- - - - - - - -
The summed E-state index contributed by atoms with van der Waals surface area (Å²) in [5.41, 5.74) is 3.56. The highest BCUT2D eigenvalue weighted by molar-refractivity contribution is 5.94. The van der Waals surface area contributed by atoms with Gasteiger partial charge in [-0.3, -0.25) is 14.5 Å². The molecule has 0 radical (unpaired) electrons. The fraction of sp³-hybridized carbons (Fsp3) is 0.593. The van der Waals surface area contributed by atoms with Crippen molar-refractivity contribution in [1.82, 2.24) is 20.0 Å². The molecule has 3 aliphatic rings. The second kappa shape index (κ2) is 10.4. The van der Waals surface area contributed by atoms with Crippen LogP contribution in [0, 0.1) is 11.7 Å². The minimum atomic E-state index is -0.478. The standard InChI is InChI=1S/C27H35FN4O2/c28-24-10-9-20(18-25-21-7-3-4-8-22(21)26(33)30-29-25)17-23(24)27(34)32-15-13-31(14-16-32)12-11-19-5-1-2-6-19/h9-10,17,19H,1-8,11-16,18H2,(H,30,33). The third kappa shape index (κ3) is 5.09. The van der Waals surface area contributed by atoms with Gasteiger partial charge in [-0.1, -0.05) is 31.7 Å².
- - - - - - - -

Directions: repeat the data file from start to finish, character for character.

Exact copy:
The summed E-state index contributed by atoms with van der Waals surface area (Å²) in [5.41, 5.74) is 3.56. The highest BCUT2D eigenvalue weighted by molar-refractivity contribution is 5.94. The van der Waals surface area contributed by atoms with Gasteiger partial charge in [-0.3, -0.25) is 14.5 Å². The molecule has 0 radical (unpaired) electrons. The fraction of sp³-hybridized carbons (Fsp3) is 0.593. The van der Waals surface area contributed by atoms with Crippen molar-refractivity contribution in [1.82, 2.24) is 20.0 Å². The molecule has 3 aliphatic rings. The second kappa shape index (κ2) is 10.4. The van der Waals surface area contributed by atoms with Crippen LogP contribution in [0, 0.1) is 11.7 Å². The minimum atomic E-state index is -0.478. The standard InChI is InChI=1S/C27H35FN4O2/c28-24-10-9-20(18-25-21-7-3-4-8-22(21)26(33)30-29-25)17-23(24)27(34)32-15-13-31(14-16-32)12-11-19-5-1-2-6-19/h9-10,17,19H,1-8,11-16,18H2,(H,30,33). The third kappa shape index (κ3) is 5.09. The van der Waals surface area contributed by atoms with Gasteiger partial charge in [-0.1, -0.05) is 31.7 Å².